The Weeks: Stay positive and enjoy a good sandwich

A press shot of The Weeks

Nashville-based indie rockers The Weeks are premiering their new track Start It Up exclusively with TeamRock. The track, taken from their new album Easy, blends riotous Southern-tinged rock with the sorts of hooks which would’ve turned a young Springsteen green with envy.

Having spent the last decade putting the hard yards in on tour, supporting everyone from Meat Puppets through to Kings Of Leon, they made such an impression on the latter that the pop-rock megastars started up their own record label, Serpents & Snakes, with the chief intention of being able to release The Weeks’ music. Not bad for four kids from North Mississippi.

We chat with lead guitarist Sam Williams to find out more about the track, and see what else the band have in store.

What’s the story behind Start It Up?

Start It Up was one of the first songs we wrote for Easy. I had the hooky little guitar intro and knew I wanted to keep the chord progression really simple. This song is kind of a microcosm for the whole record and everything we were going through during the process.

Rarely do we not see eye to eye on where a song should go, but Cyle and I had different ideas for the chorus that we each felt very strongly about. In the past we would’ve fought until nothing came of the song because it was a sore subject, but we spent the time between records [trying] to understand being a band isn’t always about forcing an issue; sometimes you defer to the other boys because there’s times when they defer to you. You win some, you lose some, basically. Ultimately Cyle won this one and I’m glad he did. It’s been my favourite song in the set lately.

What sort of themes do you cover on Easy?

This record definitely has a brighter outlook than [last album] Dear Bo Jackson. We wrote that record on tour mostly, and there’s a lot of dark humanity and real life shit on tour. It’s hard to write an uplifting record when you’re touring 250 days a year for three years… We wrote Easy at home during a big gap in touring, so it’s a lot about coming through the other side. We watched a lot of bands break up while we approached our 11th band birthday, so there was a lot of appreciation and reflection on how we got here, why we made it this long and how we get to our 25th birthday.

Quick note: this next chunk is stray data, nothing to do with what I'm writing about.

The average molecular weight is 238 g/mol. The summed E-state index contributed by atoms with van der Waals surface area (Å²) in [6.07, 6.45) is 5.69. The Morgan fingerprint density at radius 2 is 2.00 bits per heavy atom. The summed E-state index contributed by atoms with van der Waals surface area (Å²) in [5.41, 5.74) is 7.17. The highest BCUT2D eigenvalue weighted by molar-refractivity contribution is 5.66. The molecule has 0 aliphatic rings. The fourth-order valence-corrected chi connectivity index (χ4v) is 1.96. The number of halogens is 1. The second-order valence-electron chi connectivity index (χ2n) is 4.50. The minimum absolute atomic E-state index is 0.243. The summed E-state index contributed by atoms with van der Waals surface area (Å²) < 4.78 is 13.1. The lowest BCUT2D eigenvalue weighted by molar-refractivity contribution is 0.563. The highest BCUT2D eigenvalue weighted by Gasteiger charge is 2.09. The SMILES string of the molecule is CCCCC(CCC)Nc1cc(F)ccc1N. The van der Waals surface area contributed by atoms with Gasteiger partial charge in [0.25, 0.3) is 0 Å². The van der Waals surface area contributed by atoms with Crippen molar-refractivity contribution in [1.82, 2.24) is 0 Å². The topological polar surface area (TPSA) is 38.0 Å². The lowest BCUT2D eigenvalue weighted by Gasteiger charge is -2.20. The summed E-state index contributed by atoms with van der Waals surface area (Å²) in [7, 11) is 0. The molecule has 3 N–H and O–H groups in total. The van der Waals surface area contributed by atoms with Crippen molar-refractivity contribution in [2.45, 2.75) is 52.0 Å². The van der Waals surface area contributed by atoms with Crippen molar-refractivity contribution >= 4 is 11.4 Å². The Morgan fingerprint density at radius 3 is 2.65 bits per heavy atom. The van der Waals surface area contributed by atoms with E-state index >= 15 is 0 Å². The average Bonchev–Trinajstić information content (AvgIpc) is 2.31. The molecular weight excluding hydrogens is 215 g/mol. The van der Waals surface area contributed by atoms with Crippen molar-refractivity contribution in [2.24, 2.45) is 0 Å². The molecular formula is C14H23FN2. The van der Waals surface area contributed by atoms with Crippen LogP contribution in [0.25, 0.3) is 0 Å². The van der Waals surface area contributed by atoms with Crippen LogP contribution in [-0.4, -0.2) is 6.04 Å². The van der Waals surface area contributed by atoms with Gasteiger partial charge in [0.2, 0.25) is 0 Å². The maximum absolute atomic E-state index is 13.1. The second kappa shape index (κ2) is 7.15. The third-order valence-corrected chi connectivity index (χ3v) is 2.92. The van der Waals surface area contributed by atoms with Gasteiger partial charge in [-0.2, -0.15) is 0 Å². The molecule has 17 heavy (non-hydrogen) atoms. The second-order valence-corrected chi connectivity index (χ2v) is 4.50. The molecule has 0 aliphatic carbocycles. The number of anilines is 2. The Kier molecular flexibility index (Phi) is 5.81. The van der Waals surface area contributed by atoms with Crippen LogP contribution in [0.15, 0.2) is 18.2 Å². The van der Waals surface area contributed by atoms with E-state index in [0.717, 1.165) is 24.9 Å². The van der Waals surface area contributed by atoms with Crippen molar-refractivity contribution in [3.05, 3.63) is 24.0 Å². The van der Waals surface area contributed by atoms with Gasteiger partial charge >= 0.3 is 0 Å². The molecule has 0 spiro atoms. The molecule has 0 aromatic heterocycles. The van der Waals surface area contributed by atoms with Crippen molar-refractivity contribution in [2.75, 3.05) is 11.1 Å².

You were one of the bands who inspired Kings Of Leon to start their own record label, so they could release your stuff. How did that feel?

We definitely grew up listening to their records. They embodied the renaissance of the southern rock that we grew up listening to in our dads’ pickup trucks down county roads. So when they approached us to release a record through their label it was definitely a full-circle moment for us. Touring and working together was also really insightful on what it takes to elevate to and exist on their level of success.

What’s your favourite story or anecdote from recording the album?

If I’m totally honest, the first place my brain goes to is the Fino’s Deli sandwich that I ate almost every single day for two weeks [laughs]. Other than that sandwich, there was a lot of good times in the studio. We booked a house that we thought was going to be a decent-sized apartment, but ended up being a 500 sq ft efficiency apartment. So it was the band, plus the engineer, Josh, in very tight quarters for 14 days.

On another food note, we ate at the same breakfast joint every morning called Barksdales, where we ended up getting our photo on the wall.

What’s the story behind the artwork for Easy?

Our drummer Cain had started a series of paintings that was in a style that I just loved and I suggested to him that he paint the band that way. We had him attach a GoPro above his work desk over the week or so that he was painting – that is really great to watch. Cyle did the paintings on the insert based on little phrases that he loved within the lyrics. We’ve always leaned towards the band having a hand in as much of the process of making records all the way to down art direction and everything in between.

What’s next for The Weeks?

Next week we head out on an eight-week US tour; that’s just part one.

Easy is out April 7th and we’re just going to be touring the world through the end of 2017, then hopping in the studio towards the end of the year to get LP4 in the works so it’s not another four years between albums.

For more information and to pre-order Easy, head to